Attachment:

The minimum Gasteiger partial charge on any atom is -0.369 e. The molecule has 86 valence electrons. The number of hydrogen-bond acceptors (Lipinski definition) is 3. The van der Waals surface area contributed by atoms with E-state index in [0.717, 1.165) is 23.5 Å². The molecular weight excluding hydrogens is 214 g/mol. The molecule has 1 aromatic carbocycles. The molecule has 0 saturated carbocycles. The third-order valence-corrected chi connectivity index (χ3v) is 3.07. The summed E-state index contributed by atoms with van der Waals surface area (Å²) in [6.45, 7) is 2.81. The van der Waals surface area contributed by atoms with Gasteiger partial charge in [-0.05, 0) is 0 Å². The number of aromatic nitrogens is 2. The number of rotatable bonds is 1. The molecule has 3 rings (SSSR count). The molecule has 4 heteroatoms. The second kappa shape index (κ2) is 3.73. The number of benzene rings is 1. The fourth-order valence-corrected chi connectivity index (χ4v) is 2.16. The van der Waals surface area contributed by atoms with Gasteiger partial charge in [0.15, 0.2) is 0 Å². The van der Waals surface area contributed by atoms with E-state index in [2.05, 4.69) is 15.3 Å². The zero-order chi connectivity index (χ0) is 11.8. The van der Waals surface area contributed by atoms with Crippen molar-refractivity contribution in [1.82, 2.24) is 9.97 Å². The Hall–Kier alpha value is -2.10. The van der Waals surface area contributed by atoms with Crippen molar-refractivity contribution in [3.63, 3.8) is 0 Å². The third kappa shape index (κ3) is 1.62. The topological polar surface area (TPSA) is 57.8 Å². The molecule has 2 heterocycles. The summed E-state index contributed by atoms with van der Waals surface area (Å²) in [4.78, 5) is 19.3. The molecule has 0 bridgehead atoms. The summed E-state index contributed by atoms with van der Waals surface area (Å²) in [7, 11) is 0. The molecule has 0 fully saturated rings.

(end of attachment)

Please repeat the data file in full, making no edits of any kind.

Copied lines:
The minimum Gasteiger partial charge on any atom is -0.369 e. The molecule has 86 valence electrons. The number of hydrogen-bond acceptors (Lipinski definition) is 3. The van der Waals surface area contributed by atoms with E-state index in [0.717, 1.165) is 23.5 Å². The molecular weight excluding hydrogens is 214 g/mol. The molecule has 1 aromatic carbocycles. The molecule has 0 saturated carbocycles. The third-order valence-corrected chi connectivity index (χ3v) is 3.07. The summed E-state index contributed by atoms with van der Waals surface area (Å²) in [6.45, 7) is 2.81. The van der Waals surface area contributed by atoms with Gasteiger partial charge in [-0.05, 0) is 0 Å². The number of aromatic nitrogens is 2. The number of rotatable bonds is 1. The molecule has 3 rings (SSSR count). The molecule has 4 heteroatoms. The second kappa shape index (κ2) is 3.73. The number of benzene rings is 1. The fourth-order valence-corrected chi connectivity index (χ4v) is 2.16. The van der Waals surface area contributed by atoms with Gasteiger partial charge in [0.15, 0.2) is 0 Å². The van der Waals surface area contributed by atoms with E-state index in [2.05, 4.69) is 15.3 Å². The zero-order chi connectivity index (χ0) is 11.8. The van der Waals surface area contributed by atoms with Crippen molar-refractivity contribution in [1.82, 2.24) is 9.97 Å². The Hall–Kier alpha value is -2.10. The van der Waals surface area contributed by atoms with Crippen molar-refractivity contribution in [3.63, 3.8) is 0 Å². The third kappa shape index (κ3) is 1.62. The topological polar surface area (TPSA) is 57.8 Å². The molecule has 2 heterocycles. The summed E-state index contributed by atoms with van der Waals surface area (Å²) in [4.78, 5) is 19.3. The molecule has 0 bridgehead atoms. The summed E-state index contributed by atoms with van der Waals surface area (Å²) in [7, 11) is 0. The molecule has 0 fully saturated rings.